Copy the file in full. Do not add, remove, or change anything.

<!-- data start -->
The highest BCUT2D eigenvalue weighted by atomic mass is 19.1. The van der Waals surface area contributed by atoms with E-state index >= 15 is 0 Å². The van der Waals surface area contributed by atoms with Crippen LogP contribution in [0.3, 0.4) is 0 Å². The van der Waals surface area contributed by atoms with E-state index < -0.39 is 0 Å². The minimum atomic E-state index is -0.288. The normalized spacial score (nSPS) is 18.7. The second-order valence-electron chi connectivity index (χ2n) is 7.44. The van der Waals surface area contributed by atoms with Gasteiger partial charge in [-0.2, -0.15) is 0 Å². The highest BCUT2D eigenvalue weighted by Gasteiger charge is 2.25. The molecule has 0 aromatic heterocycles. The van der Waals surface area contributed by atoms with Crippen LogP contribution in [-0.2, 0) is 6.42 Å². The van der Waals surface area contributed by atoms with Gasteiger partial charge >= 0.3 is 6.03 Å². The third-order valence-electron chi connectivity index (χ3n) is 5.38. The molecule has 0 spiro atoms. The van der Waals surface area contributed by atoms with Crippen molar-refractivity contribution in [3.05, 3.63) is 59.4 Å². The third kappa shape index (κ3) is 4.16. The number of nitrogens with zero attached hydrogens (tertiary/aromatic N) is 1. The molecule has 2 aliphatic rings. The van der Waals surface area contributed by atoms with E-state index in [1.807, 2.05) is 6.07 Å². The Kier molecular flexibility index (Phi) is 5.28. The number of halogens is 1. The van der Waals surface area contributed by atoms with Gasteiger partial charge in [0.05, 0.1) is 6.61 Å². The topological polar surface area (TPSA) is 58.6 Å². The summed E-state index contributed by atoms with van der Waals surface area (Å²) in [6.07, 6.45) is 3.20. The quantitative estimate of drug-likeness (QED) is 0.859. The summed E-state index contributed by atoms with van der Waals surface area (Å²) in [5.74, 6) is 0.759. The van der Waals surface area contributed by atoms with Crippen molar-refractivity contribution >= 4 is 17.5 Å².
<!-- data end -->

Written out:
The highest BCUT2D eigenvalue weighted by atomic mass is 19.1. The van der Waals surface area contributed by atoms with E-state index >= 15 is 0 Å². The van der Waals surface area contributed by atoms with Crippen LogP contribution in [0.3, 0.4) is 0 Å². The van der Waals surface area contributed by atoms with E-state index < -0.39 is 0 Å². The minimum atomic E-state index is -0.288. The normalized spacial score (nSPS) is 18.7. The second-order valence-electron chi connectivity index (χ2n) is 7.44. The van der Waals surface area contributed by atoms with Gasteiger partial charge in [-0.2, -0.15) is 0 Å². The highest BCUT2D eigenvalue weighted by Gasteiger charge is 2.25. The molecule has 0 aromatic heterocycles. The van der Waals surface area contributed by atoms with Crippen LogP contribution in [-0.2, 0) is 6.42 Å². The van der Waals surface area contributed by atoms with Gasteiger partial charge >= 0.3 is 6.03 Å². The third-order valence-electron chi connectivity index (χ3n) is 5.38. The molecule has 0 spiro atoms. The van der Waals surface area contributed by atoms with Crippen molar-refractivity contribution in [3.05, 3.63) is 59.4 Å². The third kappa shape index (κ3) is 4.16. The number of nitrogens with zero attached hydrogens (tertiary/aromatic N) is 1. The molecule has 2 aliphatic rings. The van der Waals surface area contributed by atoms with E-state index in [1.807, 2.05) is 6.07 Å². The Kier molecular flexibility index (Phi) is 5.28. The number of halogens is 1. The van der Waals surface area contributed by atoms with Gasteiger partial charge in [0.05, 0.1) is 6.61 Å². The topological polar surface area (TPSA) is 58.6 Å². The summed E-state index contributed by atoms with van der Waals surface area (Å²) in [6.07, 6.45) is 3.20. The quantitative estimate of drug-likeness (QED) is 0.859. The summed E-state index contributed by atoms with van der Waals surface area (Å²) in [5.74, 6) is 0.759. The van der Waals surface area contributed by atoms with Crippen molar-refractivity contribution >= 4 is 17.5 Å².